Efficient Data Structures for Single-Cell Data Integration
Single-cell experiments are rapidly increasing in scope, generating formidable computational challenges for integrative analysis. This project democratizes atlas-scale integration of single-cell data with a new sparse matrix format that requires 1/10th the space of current standards without compromising performance. A new library for additive non-negative matrix factorization (NMF) facilitates the analysis of massive datasets, yields interpretable joint models of coordinated gene activity programs, and operates an order of magnitude faster than current standards.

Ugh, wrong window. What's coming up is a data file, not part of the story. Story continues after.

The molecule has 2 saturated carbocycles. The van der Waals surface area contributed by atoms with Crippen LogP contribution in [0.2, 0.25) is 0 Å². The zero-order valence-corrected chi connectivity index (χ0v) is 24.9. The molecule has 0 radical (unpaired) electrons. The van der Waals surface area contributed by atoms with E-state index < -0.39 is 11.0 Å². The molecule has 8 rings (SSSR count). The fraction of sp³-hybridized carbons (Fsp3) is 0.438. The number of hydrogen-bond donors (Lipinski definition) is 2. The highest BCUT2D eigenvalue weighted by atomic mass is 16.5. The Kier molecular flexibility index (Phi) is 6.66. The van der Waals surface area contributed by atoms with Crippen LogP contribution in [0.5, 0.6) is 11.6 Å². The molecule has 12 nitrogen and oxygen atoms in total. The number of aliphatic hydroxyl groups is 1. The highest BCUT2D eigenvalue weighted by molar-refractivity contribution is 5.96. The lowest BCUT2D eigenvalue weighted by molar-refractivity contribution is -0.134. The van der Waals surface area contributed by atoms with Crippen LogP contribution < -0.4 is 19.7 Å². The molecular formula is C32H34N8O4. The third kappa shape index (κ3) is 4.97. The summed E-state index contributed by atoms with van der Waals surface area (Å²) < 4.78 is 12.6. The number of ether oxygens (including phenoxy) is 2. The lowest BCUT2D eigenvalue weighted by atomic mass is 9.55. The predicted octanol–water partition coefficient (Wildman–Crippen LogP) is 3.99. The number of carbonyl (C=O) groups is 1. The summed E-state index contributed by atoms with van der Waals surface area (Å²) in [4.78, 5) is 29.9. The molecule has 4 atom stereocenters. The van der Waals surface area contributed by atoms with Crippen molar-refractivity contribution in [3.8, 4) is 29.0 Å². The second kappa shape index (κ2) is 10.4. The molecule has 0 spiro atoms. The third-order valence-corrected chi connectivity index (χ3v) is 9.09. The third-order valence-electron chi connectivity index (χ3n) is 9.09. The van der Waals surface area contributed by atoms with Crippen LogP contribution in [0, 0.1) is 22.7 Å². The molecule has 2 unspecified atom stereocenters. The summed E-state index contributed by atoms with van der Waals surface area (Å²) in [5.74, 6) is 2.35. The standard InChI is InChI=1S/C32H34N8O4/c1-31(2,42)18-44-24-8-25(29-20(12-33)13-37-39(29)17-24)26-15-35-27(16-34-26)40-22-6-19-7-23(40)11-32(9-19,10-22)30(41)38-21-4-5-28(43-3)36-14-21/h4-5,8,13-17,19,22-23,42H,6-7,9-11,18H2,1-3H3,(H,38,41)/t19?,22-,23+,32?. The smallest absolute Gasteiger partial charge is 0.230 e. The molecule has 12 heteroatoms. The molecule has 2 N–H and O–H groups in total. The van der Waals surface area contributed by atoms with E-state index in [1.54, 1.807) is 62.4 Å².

NMF relaxes assumptions of orthogonality to instead superimpose additive biological signals, revealing context-dependent gene activity programs and cellular identities. Co-regulation of genes or elements can be assessed by domain experts such as physicians or biologists without extensive training. Performant out-of-core normalization, dimension reduction, clustering, and visualization schemes benefit both analysts and domain experts, reducing computational burdens and allowing comparison of multiple approaches to suit experimental or exploratory aims. This approach operates out-of-core on arbitrary data slices, thus avoiding the need for distributed processing in most applications. As proof of principle, these novel methods can learn joint models of coordinated gene activity across organisms, disease contexts, and tens of millions of cells, all at previously unattainable resolution. These tools further lower barriers to understanding rare diseases, orphan genes, and novel perturbations, and will advance the adoption of single-cell atlases across and outside traditional academic silos.